India has two choices to make. The first choice is: should it actively develop and follow an energy strategy? Or should it continue to sputter along in an ad-hoc manner, with inefficient private investments into back-up infrastructure and with power deficits that inhibit development? The second choice, if India opts for a strategy, is: what should the strategy be? Should it focus on the centralized, fossil fuel-based model or on a smart-grid, renewable-fueled model?
- India should build an energy infrastructure on fuel sources with a downward cost trajectory – that are locally available
- We are witnessing a period of transformational change in energy. India can leapfrog
- Optimism is more warranted with respect to overcoming the challenges of renewables than the challenges of fossil fuels.
To bet on coal, which is currently the mainstream consensus in India, is to accept a number of inevitable consequences. The first is a huge increase in energy imports. This will further corrode India’s energy security and make it dependent on a small number of coal exporting countries as well as the related sea trade routes. It will also put an enormous strain on the current account balance of India, which will in turn add pressure on the Rupee.
The second consequence is the corresponding environmental degradation. This relates to the destruction of habitats through mining as well as to the air pollution from power generation. Delhi has recently been named the most polluted city in the world (refer). A major share of that pollution is from coal-fired industrial production and power generation. While environmental concerns don’t seem to have a high priority by politicians, the example of China shows just how fast that can change. (In fact, as I am writing this, I have a splitting headache and pollution levels are at a record high.)
In addition, there is currently no global or Indian carbon regime in place. However, as the pressures of climate change will increase, so will the pressure on every nation to reduce emissions. If India were to choose a very carbon intensive growth, it will likely come under pressure later – at a point, when it will be much more expensive to change track.
And even if India were to choose to expose itself to these risks and costs and still go for a coal-driven growth model, there is still the question of whether it can actually do it. Over the last years, India’s coal infrastructure has failed to deliver: mining, railway heads and port facilities were inadequate. The resulting fuel shortages have led to under-investment and under-utilization of plants (see charts below).
An alternative to the coal scenario could be to go solar on a massive scale. This would have to be supported by investments into balancing power (gas, pumped hydro, later perhaps storage) and a “smartening” of the grid (metering, demand-side management, etc.). It would be possible. And it would also be better for India. India could build 1,000 GW of solar – enough to generate 1,500 TWh of power or 1.5 times India’s current power requirement – using half the land available in the desert district of Barmer in Rajasthan or 3.5% of India’s wasteland. This is just to illustrate the case. In reality, solar could be on every rooftop across the country as well (see chart below).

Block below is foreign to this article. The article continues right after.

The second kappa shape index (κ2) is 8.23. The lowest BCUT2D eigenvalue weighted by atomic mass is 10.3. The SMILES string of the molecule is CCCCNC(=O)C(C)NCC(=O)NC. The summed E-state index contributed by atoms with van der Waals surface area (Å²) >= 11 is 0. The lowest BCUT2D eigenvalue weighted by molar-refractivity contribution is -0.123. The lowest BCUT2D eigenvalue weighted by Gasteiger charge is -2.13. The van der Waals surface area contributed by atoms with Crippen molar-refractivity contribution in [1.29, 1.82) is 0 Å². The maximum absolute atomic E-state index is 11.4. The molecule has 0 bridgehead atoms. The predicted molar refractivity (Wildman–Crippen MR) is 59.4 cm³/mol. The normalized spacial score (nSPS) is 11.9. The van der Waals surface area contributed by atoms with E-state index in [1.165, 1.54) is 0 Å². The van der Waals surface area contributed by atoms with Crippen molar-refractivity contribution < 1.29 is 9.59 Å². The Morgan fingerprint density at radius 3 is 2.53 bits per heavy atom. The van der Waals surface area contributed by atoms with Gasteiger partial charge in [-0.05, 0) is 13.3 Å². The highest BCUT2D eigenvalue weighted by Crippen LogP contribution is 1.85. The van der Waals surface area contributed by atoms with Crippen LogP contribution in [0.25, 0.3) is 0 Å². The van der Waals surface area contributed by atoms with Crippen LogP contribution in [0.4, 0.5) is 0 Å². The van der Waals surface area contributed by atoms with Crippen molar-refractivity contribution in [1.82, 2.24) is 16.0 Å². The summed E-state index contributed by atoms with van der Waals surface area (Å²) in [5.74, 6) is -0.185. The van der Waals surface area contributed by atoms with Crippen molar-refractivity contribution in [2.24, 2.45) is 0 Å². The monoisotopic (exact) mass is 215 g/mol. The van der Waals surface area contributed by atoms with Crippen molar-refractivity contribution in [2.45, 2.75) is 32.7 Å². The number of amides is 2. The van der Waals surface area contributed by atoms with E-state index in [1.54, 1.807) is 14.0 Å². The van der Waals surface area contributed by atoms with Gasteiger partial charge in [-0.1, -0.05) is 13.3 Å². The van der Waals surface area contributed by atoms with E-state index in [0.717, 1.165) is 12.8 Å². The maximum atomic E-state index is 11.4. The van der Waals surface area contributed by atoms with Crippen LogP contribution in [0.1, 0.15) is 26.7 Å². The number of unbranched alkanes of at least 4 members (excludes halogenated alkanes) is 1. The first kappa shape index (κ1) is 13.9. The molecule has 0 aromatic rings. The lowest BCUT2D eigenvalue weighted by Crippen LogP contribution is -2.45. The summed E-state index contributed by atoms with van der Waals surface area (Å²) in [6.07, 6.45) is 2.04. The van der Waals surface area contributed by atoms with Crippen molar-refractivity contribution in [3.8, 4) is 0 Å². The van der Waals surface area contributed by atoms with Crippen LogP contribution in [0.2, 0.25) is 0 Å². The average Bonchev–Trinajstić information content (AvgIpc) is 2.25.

Solar might not be the cheaper than coal yet. And storage adds to the cost. However, it will become cheaper in the near future, if not in 5 years, then in 10. And the choices India makes today will have a relevance far beyond the next 10 years. Globally, the energy market is in a transformational stage. India can choose to be at the helm of this development. With its exposed energy supply situation, rising demand and high irradiation, it is ideally suited for solar. Therefore, it should invest its resources into building a new energy infrastructure that will bring long-term energy security, rather than tying itself to power plants that will be inadequate, cost more over time and require India open-endedly spend money on imports. This would not only give the country a great boost of innovation and employment in a new industry (with all the additional economic and social benefits), but would make its economy and its businesses much more resilient to deal with an energy future that will be very different from the current one.
I understand that this is asking for some optimism: will solar costs really come down? Can we manage the grid with high penetration levels of renewables? Can we develop the financing solutions necessary? There are challenges in this scenario. However, there are challenges in every alternative scenario, especially in a coal-dependent one. I see much more reason to be optimistic about solar than about coal. Moreover, success would be entirely in India’s own hands to achieve.
To read part 1 of the blog, click here
To read part 2 of the blog, click here
To read part 3 of the blog, click here
Tobias Engelmeier is the Managing Director at BRIDGE TO INDIA.